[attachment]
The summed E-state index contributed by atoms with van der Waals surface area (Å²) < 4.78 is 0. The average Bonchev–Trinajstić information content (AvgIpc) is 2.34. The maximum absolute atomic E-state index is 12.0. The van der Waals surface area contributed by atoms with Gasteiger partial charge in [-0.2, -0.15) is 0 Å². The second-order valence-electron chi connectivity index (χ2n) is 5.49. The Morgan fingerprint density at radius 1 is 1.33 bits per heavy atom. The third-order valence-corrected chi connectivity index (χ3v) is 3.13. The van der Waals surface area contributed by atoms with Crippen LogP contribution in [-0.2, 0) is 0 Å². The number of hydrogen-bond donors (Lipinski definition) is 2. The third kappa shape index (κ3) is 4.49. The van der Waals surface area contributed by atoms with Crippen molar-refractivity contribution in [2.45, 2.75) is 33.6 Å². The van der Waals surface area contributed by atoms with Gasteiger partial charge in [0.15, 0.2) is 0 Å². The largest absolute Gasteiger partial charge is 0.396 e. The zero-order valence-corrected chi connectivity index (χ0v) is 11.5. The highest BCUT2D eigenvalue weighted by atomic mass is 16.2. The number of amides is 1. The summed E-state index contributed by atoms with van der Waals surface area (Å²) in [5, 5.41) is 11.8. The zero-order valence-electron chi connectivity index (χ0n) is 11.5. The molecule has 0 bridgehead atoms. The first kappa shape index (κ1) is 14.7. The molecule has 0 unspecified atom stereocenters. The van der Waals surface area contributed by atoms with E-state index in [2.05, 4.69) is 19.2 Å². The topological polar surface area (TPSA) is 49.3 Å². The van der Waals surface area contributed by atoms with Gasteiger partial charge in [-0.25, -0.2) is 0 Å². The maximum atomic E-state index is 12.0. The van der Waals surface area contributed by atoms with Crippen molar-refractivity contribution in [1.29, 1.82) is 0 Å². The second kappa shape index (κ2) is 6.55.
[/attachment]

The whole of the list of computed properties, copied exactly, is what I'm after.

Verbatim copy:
The summed E-state index contributed by atoms with van der Waals surface area (Å²) < 4.78 is 0. The average Bonchev–Trinajstić information content (AvgIpc) is 2.34. The maximum absolute atomic E-state index is 12.0. The van der Waals surface area contributed by atoms with Gasteiger partial charge in [-0.2, -0.15) is 0 Å². The second-order valence-electron chi connectivity index (χ2n) is 5.49. The Morgan fingerprint density at radius 1 is 1.33 bits per heavy atom. The third-order valence-corrected chi connectivity index (χ3v) is 3.13. The van der Waals surface area contributed by atoms with Crippen LogP contribution in [-0.2, 0) is 0 Å². The number of hydrogen-bond donors (Lipinski definition) is 2. The third kappa shape index (κ3) is 4.49. The van der Waals surface area contributed by atoms with Crippen molar-refractivity contribution in [2.45, 2.75) is 33.6 Å². The van der Waals surface area contributed by atoms with Gasteiger partial charge in [0.15, 0.2) is 0 Å². The largest absolute Gasteiger partial charge is 0.396 e. The zero-order valence-corrected chi connectivity index (χ0v) is 11.5. The highest BCUT2D eigenvalue weighted by atomic mass is 16.2. The number of amides is 1. The summed E-state index contributed by atoms with van der Waals surface area (Å²) in [5, 5.41) is 11.8. The zero-order valence-electron chi connectivity index (χ0n) is 11.5. The molecule has 0 bridgehead atoms. The first kappa shape index (κ1) is 14.7. The molecule has 0 unspecified atom stereocenters. The van der Waals surface area contributed by atoms with E-state index in [2.05, 4.69) is 19.2 Å². The topological polar surface area (TPSA) is 49.3 Å². The van der Waals surface area contributed by atoms with Gasteiger partial charge in [-0.25, -0.2) is 0 Å². The maximum atomic E-state index is 12.0. The van der Waals surface area contributed by atoms with Crippen molar-refractivity contribution in [1.29, 1.82) is 0 Å². The second kappa shape index (κ2) is 6.55.